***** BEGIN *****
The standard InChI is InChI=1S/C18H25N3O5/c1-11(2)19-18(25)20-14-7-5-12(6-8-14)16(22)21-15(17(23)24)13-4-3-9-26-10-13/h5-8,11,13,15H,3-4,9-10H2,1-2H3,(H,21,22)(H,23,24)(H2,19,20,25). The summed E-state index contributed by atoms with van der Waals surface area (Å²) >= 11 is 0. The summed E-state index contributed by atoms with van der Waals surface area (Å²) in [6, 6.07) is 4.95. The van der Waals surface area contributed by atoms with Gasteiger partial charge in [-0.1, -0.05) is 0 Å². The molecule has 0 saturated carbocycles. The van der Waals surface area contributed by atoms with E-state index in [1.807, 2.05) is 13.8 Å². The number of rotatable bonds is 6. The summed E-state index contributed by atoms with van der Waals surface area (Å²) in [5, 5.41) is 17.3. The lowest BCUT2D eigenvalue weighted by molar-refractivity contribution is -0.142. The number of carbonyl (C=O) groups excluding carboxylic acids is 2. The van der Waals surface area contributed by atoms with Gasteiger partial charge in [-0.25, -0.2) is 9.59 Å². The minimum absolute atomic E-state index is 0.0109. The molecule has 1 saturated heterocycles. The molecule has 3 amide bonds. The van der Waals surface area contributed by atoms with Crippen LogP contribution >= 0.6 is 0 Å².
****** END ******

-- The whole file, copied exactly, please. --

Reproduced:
The standard InChI is InChI=1S/C18H25N3O5/c1-11(2)19-18(25)20-14-7-5-12(6-8-14)16(22)21-15(17(23)24)13-4-3-9-26-10-13/h5-8,11,13,15H,3-4,9-10H2,1-2H3,(H,21,22)(H,23,24)(H2,19,20,25). The summed E-state index contributed by atoms with van der Waals surface area (Å²) >= 11 is 0. The summed E-state index contributed by atoms with van der Waals surface area (Å²) in [6, 6.07) is 4.95. The van der Waals surface area contributed by atoms with Gasteiger partial charge in [-0.1, -0.05) is 0 Å². The molecule has 0 saturated carbocycles. The van der Waals surface area contributed by atoms with E-state index in [1.807, 2.05) is 13.8 Å². The number of rotatable bonds is 6. The summed E-state index contributed by atoms with van der Waals surface area (Å²) in [5, 5.41) is 17.3. The lowest BCUT2D eigenvalue weighted by molar-refractivity contribution is -0.142. The number of carbonyl (C=O) groups excluding carboxylic acids is 2. The van der Waals surface area contributed by atoms with Gasteiger partial charge in [-0.25, -0.2) is 9.59 Å². The minimum absolute atomic E-state index is 0.0109. The molecule has 1 saturated heterocycles. The molecule has 3 amide bonds. The van der Waals surface area contributed by atoms with Crippen LogP contribution >= 0.6 is 0 Å².